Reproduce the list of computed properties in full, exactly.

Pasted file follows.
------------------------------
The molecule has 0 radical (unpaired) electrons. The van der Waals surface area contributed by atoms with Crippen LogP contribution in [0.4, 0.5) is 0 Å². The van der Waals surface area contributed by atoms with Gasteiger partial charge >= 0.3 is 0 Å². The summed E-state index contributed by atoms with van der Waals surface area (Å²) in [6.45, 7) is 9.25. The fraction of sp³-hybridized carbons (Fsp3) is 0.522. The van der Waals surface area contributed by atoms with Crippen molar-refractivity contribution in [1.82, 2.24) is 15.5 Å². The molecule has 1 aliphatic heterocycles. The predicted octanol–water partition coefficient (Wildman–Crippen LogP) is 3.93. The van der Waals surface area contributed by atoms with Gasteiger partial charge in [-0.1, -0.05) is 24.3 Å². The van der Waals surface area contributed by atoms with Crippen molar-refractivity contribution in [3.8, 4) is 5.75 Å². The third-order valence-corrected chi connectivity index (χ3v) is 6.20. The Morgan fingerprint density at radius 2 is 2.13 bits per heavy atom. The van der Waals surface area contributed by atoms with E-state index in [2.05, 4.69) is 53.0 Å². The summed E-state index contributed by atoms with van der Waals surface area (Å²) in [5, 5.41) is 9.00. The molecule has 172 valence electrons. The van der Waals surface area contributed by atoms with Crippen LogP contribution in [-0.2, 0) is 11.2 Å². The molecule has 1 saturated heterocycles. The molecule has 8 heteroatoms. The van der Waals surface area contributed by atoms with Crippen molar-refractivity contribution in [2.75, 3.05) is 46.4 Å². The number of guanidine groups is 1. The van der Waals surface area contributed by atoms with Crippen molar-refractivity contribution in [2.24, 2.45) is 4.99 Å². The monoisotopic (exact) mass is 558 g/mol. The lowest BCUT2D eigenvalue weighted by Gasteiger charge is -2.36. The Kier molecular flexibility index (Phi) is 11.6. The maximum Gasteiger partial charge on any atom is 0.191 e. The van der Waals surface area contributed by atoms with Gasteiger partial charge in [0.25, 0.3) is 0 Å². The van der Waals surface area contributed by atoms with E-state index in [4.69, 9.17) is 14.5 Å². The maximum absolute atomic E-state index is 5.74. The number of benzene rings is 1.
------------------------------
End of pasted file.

The molecule has 0 radical (unpaired) electrons. The van der Waals surface area contributed by atoms with Crippen LogP contribution in [0.4, 0.5) is 0 Å². The van der Waals surface area contributed by atoms with Gasteiger partial charge >= 0.3 is 0 Å². The summed E-state index contributed by atoms with van der Waals surface area (Å²) in [6.45, 7) is 9.25. The fraction of sp³-hybridized carbons (Fsp3) is 0.522. The van der Waals surface area contributed by atoms with Crippen molar-refractivity contribution in [1.82, 2.24) is 15.5 Å². The molecule has 1 aliphatic heterocycles. The predicted octanol–water partition coefficient (Wildman–Crippen LogP) is 3.93. The van der Waals surface area contributed by atoms with Gasteiger partial charge in [-0.1, -0.05) is 24.3 Å². The van der Waals surface area contributed by atoms with Crippen molar-refractivity contribution in [3.8, 4) is 5.75 Å². The third-order valence-corrected chi connectivity index (χ3v) is 6.20. The Morgan fingerprint density at radius 2 is 2.13 bits per heavy atom. The van der Waals surface area contributed by atoms with E-state index in [2.05, 4.69) is 53.0 Å². The summed E-state index contributed by atoms with van der Waals surface area (Å²) in [5, 5.41) is 9.00. The molecule has 172 valence electrons. The van der Waals surface area contributed by atoms with Crippen LogP contribution in [-0.2, 0) is 11.2 Å². The molecule has 1 saturated heterocycles. The molecule has 8 heteroatoms. The van der Waals surface area contributed by atoms with Crippen molar-refractivity contribution in [2.75, 3.05) is 46.4 Å². The number of guanidine groups is 1. The van der Waals surface area contributed by atoms with Crippen molar-refractivity contribution in [2.24, 2.45) is 4.99 Å². The monoisotopic (exact) mass is 558 g/mol. The lowest BCUT2D eigenvalue weighted by Gasteiger charge is -2.36. The Kier molecular flexibility index (Phi) is 11.6. The maximum Gasteiger partial charge on any atom is 0.191 e. The van der Waals surface area contributed by atoms with Gasteiger partial charge in [0.25, 0.3) is 0 Å². The van der Waals surface area contributed by atoms with E-state index in [4.69, 9.17) is 14.5 Å². The maximum absolute atomic E-state index is 5.74. The number of benzene rings is 1.